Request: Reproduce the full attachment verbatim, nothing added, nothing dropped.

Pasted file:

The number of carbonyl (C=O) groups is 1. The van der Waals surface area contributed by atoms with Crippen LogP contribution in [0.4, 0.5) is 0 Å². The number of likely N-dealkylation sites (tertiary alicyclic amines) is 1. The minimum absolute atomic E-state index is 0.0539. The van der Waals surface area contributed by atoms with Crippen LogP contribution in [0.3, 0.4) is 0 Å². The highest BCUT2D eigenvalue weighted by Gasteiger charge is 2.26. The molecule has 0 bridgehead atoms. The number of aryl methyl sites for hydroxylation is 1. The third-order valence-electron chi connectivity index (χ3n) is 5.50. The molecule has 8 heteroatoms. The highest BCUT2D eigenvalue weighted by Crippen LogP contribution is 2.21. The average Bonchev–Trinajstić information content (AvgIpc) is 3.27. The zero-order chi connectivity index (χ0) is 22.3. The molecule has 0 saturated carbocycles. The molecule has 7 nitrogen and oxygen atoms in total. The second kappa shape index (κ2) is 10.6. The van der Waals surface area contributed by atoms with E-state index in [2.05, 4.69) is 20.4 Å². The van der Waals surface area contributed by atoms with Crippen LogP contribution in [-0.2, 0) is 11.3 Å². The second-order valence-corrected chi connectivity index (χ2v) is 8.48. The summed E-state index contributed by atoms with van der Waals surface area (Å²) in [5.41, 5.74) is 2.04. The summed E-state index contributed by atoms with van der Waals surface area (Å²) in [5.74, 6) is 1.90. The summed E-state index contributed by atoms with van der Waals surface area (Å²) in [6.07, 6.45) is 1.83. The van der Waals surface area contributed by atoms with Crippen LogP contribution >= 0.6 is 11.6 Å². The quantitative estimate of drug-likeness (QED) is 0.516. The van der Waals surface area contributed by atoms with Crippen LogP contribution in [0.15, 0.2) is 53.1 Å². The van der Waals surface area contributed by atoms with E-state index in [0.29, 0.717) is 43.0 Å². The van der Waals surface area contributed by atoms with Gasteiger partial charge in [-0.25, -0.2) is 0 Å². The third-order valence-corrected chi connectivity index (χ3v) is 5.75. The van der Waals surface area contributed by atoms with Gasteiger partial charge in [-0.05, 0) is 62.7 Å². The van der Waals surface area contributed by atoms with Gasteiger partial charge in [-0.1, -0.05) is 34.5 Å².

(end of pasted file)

The number of carbonyl (C=O) groups is 1. The van der Waals surface area contributed by atoms with Crippen LogP contribution in [0.4, 0.5) is 0 Å². The number of likely N-dealkylation sites (tertiary alicyclic amines) is 1. The minimum absolute atomic E-state index is 0.0539. The van der Waals surface area contributed by atoms with Crippen LogP contribution in [0.3, 0.4) is 0 Å². The highest BCUT2D eigenvalue weighted by Gasteiger charge is 2.26. The molecule has 0 bridgehead atoms. The number of aryl methyl sites for hydroxylation is 1. The third-order valence-electron chi connectivity index (χ3n) is 5.50. The molecule has 8 heteroatoms. The highest BCUT2D eigenvalue weighted by Crippen LogP contribution is 2.21. The average Bonchev–Trinajstić information content (AvgIpc) is 3.27. The zero-order chi connectivity index (χ0) is 22.3. The molecule has 0 saturated carbocycles. The molecule has 7 nitrogen and oxygen atoms in total. The second kappa shape index (κ2) is 10.6. The van der Waals surface area contributed by atoms with E-state index in [2.05, 4.69) is 20.4 Å². The van der Waals surface area contributed by atoms with Crippen LogP contribution in [-0.2, 0) is 11.3 Å². The second-order valence-corrected chi connectivity index (χ2v) is 8.48. The summed E-state index contributed by atoms with van der Waals surface area (Å²) in [5.41, 5.74) is 2.04. The summed E-state index contributed by atoms with van der Waals surface area (Å²) in [5.74, 6) is 1.90. The summed E-state index contributed by atoms with van der Waals surface area (Å²) in [6.07, 6.45) is 1.83. The van der Waals surface area contributed by atoms with Crippen LogP contribution >= 0.6 is 11.6 Å². The quantitative estimate of drug-likeness (QED) is 0.516. The van der Waals surface area contributed by atoms with Crippen LogP contribution in [0.15, 0.2) is 53.1 Å². The van der Waals surface area contributed by atoms with E-state index in [0.29, 0.717) is 43.0 Å². The van der Waals surface area contributed by atoms with Gasteiger partial charge in [-0.25, -0.2) is 0 Å². The third-order valence-corrected chi connectivity index (χ3v) is 5.75. The van der Waals surface area contributed by atoms with Gasteiger partial charge in [-0.05, 0) is 62.7 Å². The van der Waals surface area contributed by atoms with Gasteiger partial charge in [-0.1, -0.05) is 34.5 Å².